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United States Department of Agriculture

Agricultural Research Service

Research Project: DEVELOPMENT OF ALTERNATIVE PRACTICES FOR IMPROVED WATERSHED MANAGEMENT Title: Herbicide Transport to Surface Runoff from a Claypan Soil: Scaling from Plots to Fields

Authors
item Ghidey, Fessehaie
item Baffaut, Claire
item Lerch, Robert
item Kitchen, Newell
item Sadler, Edward
item Sudduth, Kenneth

Submitted to: Journal of Soil and Water Conservation
Publication Type: Peer Reviewed Journal
Publication Acceptance Date: October 15, 2009
Publication Date: May 1, 2010
Citation: Ghidey, F., Baffaut, C., Lerch, R.N., Kitchen, N.R., Sadler, E.J., Sudduth, K.A. 2010. Herbicide Transport to Surface Runoff from a Claypan Soil: Scaling from Plots to Fields. Journal of Soil and Water Conservation. 65(3):168-179.

Interpretive Summary: Streams and drinking water reservoirs throughout the claypan soil region of Missouri and Illinois are particularly vulnerable to herbicide contamination from surface runoff because claypan soils have a high runoff potential. This study follows a large plot study conducted to quantify herbicide losses on claypan soils from a corn-soybean rotation under mulch and no-till tillage systems. The objectives of the present study were to confirm at field scale the plot scale results on the effects of tillage and herbicide incorporation on herbicide loads, to evaluate the effect of scaling from plot to field, and to test the previously developed plot-scale model with field data. Herbicide concentrations and loads in surface runoff were measured from two fields with cropping system similar to those in the plots. The percentage of applied atrazine and metolachlor lost in surface flow from the no-till field was between 2 and 3 times those from mulch tillage. Similar results were obtained at plot-scale study. The model developed from plot-scale data performed well at field scale for atrazine, but did not perform well for metolachlor. Model performance improved in calculating both atrazine and metolachlor when it was modified to include temperature. Overall, the study confirmed plot-scale results that atrazine losses were significantly higher when the herbicide was not incorporated. The study also showed that the model developed using plot-scale data was applicable in estimating atrazine concentrations at the field-scale. Implications include the need to incorporate atrazine on claypan soils when atrazine is an issue.

Technical Abstract: Streams and drinking water reservoirs throughout the claypan soil region of Missouri and Illinois are particularly vulnerable to herbicide contamination from surface runoff during the spring time period. This study follows a plot-scale study conducted on claypan soils to quantify herbicide losses from a corn-soybean rotation under mulch and no-till tillage systems. The objectives of the present study were to confirm at field scale the plot scale results on the effects of tillage and herbicide incorporation on herbicide transport, to evaluate the effect of scaling from plot to field, and to evaluate the applicability of plot-scale exponential models in calculating atrazine and metolachlor concentrations at the field scale. Herbicide transport to surface runoff was studied from two fields with cropping systems similar to those on the plots. Field 1 (F1) was a mulch tillage corn-soybean rotation system with herbicides surface applied then incorporated. Field 2 (F2) was a no-till corn-soybean rotation system with herbicide surface applied and not incorporated. The study was conducted from 1995-2001. During each event, runoff volumes were measured and water samples were collected at equal flow increments and analyzed for atrazine and metolachlor concentrations. The percentages of applied atrazine and metolachlor transported to surface runoff from the no-till field (F2) were 2.8 and 2.0 times those from mulch tillage (F1), respectively. Although, the percent of applied atrazine and metolachlor transported to surface runoff from the plots was 1.9 and 2.8 times that from F1, the difference was not statistically significant because of low number of data points. The exponential model that predicts herbicide concentrations as a function of application rate, runoff volume, and days after application developed from plot-scale data performed well in calculating field atrazine concentrations from both mulch and no-till systems with r2 = 0.71 and Nash and Suttcliffe efficiency (Ens) = 0.66. However, model performance in calculating metolachlor concentrations was poor. When the model was modified to use the parameter cumulative temperature instead of days after application, it improved model performance in calculating atrazine and metolachlor concentrations, particularly at field scale. Overall, the study confirmed plot-scale results that atrazine concentrations and losses were significantly higher for a no-till system than for a mulch tillage system in which the herbicide was incorporated. The study also showed that the model developed using plot-scale data was applicable in calculating concentrations at the field-scale, particularly for atrazine.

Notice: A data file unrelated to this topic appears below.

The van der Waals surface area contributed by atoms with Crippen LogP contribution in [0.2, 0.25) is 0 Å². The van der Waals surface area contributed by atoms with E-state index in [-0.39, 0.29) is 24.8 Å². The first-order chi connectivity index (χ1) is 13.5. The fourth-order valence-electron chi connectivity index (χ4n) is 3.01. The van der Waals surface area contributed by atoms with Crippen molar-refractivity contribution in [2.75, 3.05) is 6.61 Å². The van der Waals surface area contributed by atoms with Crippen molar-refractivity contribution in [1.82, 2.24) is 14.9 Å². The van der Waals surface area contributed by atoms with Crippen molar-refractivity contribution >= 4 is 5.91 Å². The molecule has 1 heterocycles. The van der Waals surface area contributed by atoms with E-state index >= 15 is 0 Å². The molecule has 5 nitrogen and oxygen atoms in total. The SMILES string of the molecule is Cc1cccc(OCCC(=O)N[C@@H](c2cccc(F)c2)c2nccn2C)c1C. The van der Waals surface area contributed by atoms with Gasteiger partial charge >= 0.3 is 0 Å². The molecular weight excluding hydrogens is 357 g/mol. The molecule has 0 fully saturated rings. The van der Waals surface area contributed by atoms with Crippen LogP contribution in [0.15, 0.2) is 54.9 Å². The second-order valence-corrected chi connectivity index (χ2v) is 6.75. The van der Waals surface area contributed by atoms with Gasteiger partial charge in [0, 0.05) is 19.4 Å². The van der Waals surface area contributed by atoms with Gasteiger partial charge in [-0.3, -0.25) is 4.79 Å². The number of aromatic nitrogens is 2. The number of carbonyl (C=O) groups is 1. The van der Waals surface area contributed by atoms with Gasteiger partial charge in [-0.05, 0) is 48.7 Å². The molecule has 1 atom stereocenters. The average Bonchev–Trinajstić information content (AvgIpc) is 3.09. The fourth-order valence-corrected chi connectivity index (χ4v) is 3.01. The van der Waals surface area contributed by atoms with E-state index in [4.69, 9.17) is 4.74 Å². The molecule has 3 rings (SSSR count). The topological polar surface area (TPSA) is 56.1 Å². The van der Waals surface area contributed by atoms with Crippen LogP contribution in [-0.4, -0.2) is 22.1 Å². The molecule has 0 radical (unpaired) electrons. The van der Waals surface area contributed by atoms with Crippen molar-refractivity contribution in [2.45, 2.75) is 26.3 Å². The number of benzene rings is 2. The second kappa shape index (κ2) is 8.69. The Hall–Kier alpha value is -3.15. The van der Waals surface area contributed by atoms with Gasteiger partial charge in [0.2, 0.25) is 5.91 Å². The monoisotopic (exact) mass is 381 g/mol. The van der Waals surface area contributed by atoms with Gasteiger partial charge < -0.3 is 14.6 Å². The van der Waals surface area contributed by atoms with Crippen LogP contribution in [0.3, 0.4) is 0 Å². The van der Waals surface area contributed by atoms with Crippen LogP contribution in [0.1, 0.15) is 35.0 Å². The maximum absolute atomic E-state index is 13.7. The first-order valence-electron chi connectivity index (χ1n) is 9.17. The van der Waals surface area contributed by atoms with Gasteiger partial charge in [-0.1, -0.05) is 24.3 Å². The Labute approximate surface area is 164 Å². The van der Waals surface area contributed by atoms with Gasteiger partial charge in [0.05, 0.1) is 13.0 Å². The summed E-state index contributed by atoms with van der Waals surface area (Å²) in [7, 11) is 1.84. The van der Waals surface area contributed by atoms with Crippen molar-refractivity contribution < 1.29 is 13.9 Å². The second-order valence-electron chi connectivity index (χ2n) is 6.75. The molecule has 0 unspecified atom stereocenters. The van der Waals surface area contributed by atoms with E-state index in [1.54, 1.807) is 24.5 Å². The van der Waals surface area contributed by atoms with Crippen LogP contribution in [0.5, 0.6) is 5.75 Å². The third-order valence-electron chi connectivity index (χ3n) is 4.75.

Last Modified: 10/21/2014
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